Lightweight Extensible Authentication Protocol

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The Lightweight Extensible Authentication Protocol (LEAP) is a proprietary wireless LAN authentication method developed by Cisco Systems. Important features of LEAP are dynamic WEP keys and mutual authentication (between a wireless client and a RADIUS server). LEAP allows for clients to reauthenticate frequently; upon each successful authentication, the clients acquire a new WEP key (with the hope that the WEP keys don't live long enough to be cracked). LEAP may be configured to use TKIP instead of dynamic WEP.

Some 3rd party vendors also support LEAP through the Cisco Compatible Extensions Program.[1]

Security considerations[edit]

Cisco LEAP, similar to WEP, has had well-known security weaknesses since 2003 involving offline password cracking.[2] LEAP uses a modified version of MS-CHAP, an authentication protocol in which user credentials are not strongly protected. Stronger authentication protocols employ a salt to strengthen the credentials against eavesdropping during the authentication process. Cisco's response to the weaknesses of LEAP suggests that network administrators either force users to have stronger, more complicated passwords or move to another authentication protocol also developed by Cisco, EAP-FAST, to ensure security.[3] Automated tools like ASLEAP demonstrate the simplicity of getting unauthorized access in networks protected by LEAP implementations.[4]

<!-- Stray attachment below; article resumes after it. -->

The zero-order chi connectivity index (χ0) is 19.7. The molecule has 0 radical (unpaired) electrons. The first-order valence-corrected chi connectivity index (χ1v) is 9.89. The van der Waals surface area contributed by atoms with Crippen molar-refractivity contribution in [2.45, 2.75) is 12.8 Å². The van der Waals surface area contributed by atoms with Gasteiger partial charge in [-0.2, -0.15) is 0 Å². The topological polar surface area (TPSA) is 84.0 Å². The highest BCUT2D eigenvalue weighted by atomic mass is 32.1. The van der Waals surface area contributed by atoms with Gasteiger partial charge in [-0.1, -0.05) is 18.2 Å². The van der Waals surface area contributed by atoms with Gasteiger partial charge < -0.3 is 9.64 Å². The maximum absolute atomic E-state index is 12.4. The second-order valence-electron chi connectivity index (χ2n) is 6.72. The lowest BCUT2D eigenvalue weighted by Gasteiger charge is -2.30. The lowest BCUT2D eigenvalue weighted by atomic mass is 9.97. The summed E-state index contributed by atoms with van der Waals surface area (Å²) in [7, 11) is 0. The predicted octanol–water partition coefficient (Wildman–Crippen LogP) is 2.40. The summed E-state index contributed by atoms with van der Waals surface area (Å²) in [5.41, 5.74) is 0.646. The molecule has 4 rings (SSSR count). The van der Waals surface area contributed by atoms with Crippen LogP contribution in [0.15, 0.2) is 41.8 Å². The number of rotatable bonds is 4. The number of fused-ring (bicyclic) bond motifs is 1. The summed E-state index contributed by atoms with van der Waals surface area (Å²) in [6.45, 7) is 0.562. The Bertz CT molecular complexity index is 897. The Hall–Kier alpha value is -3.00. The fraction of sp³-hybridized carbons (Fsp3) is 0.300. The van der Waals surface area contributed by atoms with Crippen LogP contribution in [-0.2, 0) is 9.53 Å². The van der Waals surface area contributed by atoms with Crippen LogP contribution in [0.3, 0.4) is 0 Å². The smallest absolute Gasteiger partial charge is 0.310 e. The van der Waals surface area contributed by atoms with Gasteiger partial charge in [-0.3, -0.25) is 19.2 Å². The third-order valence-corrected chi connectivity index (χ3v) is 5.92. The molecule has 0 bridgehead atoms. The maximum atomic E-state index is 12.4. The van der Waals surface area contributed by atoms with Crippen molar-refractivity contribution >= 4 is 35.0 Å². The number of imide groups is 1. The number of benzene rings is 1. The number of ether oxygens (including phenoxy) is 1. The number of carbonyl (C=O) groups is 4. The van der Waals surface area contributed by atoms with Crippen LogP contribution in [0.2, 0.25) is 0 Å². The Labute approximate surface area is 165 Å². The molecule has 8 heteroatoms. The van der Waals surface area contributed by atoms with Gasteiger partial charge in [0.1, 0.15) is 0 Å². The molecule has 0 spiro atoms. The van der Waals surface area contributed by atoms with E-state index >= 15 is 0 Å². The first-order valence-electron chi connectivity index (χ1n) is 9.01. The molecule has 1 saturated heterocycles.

References[edit]

  1. ^ "Cisco Compatible Extensions Program". Cisco. Retrieved 2008-02-22. 
  2. ^ "Cisco LEAP dictionary password guessing". ISS. Retrieved 2008-03-03. 
  3. ^ "Cisco Security Notice: Dictionary Attack on Cisco LEAP Vulnerability". Cisco. Retrieved 2008-02-22. 
  4. ^ "asleap". Sourceforge. Retrieved 2008-02-22.